The design does look great and it’s a gorgeous object, but I have the feeling this project goes against the philosophy propagated in the book. A coffee table book does not say simplify, although the word is printed on the back.

    If your point is to bring Walden to a broader audience, why does it cost 38$ (or more)?
    Why the annotations? Walden stands in the tradition of enlightenment, meaning making use of your own critical thinking, not taking the easy route.
    Why the big margins? The big type? Hardcover? The first – and biggest – part of Walden is about economics. Thoreau almost lists the cost of every fucking nail he used to build his cabin. That was clearly very important to him. So why the uneconomic use of space here?

    This seems to me like a missed opportunity to really translate the books message into the design. To make something that is both sustainable and desirable and keeps up with the spirit of the book.

    For example, my edition of the book by a german publishing house is printed on 60 g/sqm paper. Type is rather small and fills the whole page. It was cheap. It’s light. It’s pocketable. I could really take it with me if I decided to live in a small cabin in the woods for some time.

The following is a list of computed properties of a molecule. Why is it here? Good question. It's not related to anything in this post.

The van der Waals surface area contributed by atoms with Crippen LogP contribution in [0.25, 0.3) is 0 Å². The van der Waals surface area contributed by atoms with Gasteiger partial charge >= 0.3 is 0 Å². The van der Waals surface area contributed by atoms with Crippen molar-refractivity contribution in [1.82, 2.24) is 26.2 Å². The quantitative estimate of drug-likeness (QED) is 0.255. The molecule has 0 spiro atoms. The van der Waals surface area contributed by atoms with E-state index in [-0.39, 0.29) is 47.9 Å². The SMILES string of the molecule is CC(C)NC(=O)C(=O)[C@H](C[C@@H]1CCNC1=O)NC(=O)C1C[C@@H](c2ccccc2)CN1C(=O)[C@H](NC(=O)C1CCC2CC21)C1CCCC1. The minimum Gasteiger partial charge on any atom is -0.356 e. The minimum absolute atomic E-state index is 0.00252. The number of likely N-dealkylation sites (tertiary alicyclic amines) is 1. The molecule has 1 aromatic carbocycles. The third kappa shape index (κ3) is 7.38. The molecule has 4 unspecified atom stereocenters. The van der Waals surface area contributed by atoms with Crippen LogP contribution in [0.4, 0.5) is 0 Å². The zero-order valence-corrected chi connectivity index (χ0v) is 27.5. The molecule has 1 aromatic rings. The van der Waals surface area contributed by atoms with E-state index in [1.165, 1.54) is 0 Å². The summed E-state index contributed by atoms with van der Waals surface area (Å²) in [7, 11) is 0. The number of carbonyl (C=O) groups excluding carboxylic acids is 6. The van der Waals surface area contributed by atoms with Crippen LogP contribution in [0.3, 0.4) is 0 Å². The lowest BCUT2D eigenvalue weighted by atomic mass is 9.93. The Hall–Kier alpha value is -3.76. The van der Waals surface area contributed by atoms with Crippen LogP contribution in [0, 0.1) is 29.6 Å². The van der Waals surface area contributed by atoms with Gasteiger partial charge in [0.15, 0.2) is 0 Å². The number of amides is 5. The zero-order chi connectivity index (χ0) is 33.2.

• gramme2

    pressplay, thanks for your thoughts.

    I don't think my edition is contrary to Thoreau's philosophy at all. Thoreau was one of America's first environmentalists, and this edition will last for hundreds of years. I'm taking the long view on sustainability here. As Dann Petty said, "buy nice or buy twice." If you want a book to last a really long time, it takes sturdy, premium materials. In that sense, this edition is very economical and simple: you'll never need to buy another edition of Walden. It won't wear out or get banged up very easily, and the rounded spine will allow the binding to last longer. Long-lasting production values seemed appropriate for a story with great staying power.

    Re: reaching a broader audience, that's what the $15 digital version is for. (you can find free digital versions of Walden, but all of them are unattractive). The printed book is more of a collector's item, although it's priced much lower than the average collector's edition.

    My edition will be about 6.6" x 9," slightly bigger than the average hardcover novel. The first edition of Walden was larger than mine, with a blind-stamped floral design on the front cover and gold foil on the spine. So while he was a proponent of living simply, I don't think Thoreau was utterly spartan in every single category. I think it would be a stretch to say that a cheap, pocket-sized edition of Walden is the ideal format for the text. The pocket editions certainly have their place, as do the collector's editions.